Citrix Provisioning Services is a UDP-based streaming technology designed to deliver an operating system (vDisk) to client devices over the network. PVS uses PXE protocol specs (UNDI) to boot a target device (PXE client) and deliver a bootfile program that contains the instructions necessary to login to a Provisioning Server and start streaming the virtual disk over the network.
There are three really great things about PVS:
1. Single image management
Imagine you have a data center with 100 XenApp servers. Using traditional methods of server management, you would need to login to each and every one of them to make changes such as application updates, Windows patches, and lots of different things or maybe use GPOs to enforce certain modifications, etc.
With Citrix Provisioning Server (PVS) you can use a designated machine as a golden image, create a virtual disk from its hard drive, and assign it to hundreds or even thousands of servers for OS delivery. Since a vDisk has 2 modes – read/write and read-only, you can modify the image in read/write (Private mode) from one device and then stream to all your devices in read-only (Standard mode). That way all the changes made in Private mode update the VHD and can then be streamed to the rest of your devices in Standard mode propagating the changes you made instantaneously!
2. The Power of Read-Only
Read-only VHD is a truly powerful feature of PVS. Every time a machine is connected to a virtual disk from PVS, any changes made by users to the OS (outside of their roaming profiles) are flushed upon reboot! So, let’s say for instance, user John logs into a provisioned target device (e.g. XenApp server, XenDesktop, Windows endpoint, etc.) and messes with network adapter settings, clock, registry, etc., those changes are gone once the machine is shut down. Also, think about viruses! 🙂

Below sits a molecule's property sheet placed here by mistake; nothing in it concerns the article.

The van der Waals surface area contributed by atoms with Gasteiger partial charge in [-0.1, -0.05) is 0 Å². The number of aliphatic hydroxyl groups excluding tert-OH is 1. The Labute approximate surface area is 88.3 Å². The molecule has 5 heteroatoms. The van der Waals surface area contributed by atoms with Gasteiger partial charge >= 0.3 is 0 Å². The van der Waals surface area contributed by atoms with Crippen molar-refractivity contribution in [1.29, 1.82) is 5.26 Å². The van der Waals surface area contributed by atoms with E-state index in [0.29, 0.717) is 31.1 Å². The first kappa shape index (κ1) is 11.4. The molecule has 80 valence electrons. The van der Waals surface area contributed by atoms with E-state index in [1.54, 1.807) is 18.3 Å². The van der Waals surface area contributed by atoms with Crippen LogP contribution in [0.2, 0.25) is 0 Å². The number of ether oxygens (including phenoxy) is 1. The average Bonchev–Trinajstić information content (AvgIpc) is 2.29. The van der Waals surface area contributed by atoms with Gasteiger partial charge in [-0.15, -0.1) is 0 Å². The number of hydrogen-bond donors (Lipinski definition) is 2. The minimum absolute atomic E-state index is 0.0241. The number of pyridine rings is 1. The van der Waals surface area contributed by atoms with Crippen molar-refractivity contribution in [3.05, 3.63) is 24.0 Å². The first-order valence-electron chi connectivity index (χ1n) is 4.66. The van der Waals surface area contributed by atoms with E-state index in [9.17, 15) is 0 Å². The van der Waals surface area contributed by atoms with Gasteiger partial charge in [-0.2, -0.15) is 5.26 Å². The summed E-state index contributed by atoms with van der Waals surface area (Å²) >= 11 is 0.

PVS is fully enterprise-ready. Not only you have the option of adding existing machines to Device Collections in the PVS Console but in a virtual environment you can spin them yourself! XenDesktop Setup Wizard and Streamed VM Setup Wizard are at your disposal to quickly create new VMs on the fly when you need them.
Hello PVS guy,
Could you please recommend what would be the maximum size of a OS disk (PVS vDisk) ? This question comes from a back ground that, I have client who has 45 GB of physical desktop image that I need to bring in as a PVS vDisk. If you could help me with a recommendation or a link where in it mentions the sizing.
THanks in advance.
My apologies for seeing this comment so late. In case you still need help – there is no maximum vDisk size that I am aware of. If you are trying to replicate/convert a 45 GB physical image to a VHD, you can safely do so. Sizing really depends on the Operating System and the application requirements. The current supported minimums by Microsoft are 20 GB for Win7/8 and 32 GB for Windows 2012 (where 40 GB is the minimum RECOMMENDED size for Server OS). Of course, the higher you go, the slower certain operations such as vDisk copying, replication, etc. will be. I recently deployed a 50 GB VHD image to a customer with P2PVS/XenConvert without any problems. I hope this helps!
-Konstantin (The PVS Guy)
Hi PVS guy, I`m new to PVS. I`m just trying to install today. Quick question: After the installation, when you configure, DB par. In that part, do we create PVS database on PVS server or do we connect to XenApp Farm`s DB server?
PVS uses a separate dedicated database that is totally different from your XenApp database. In a Proof-of-Concept environment, you can install SQL Express and in the PVS Config Wizard point the database to be installed on that server locally. If you are planning to use this environment in production, definitely don’t use SQL Express and install the database on your production/enterprise SQL server. I hope that helps!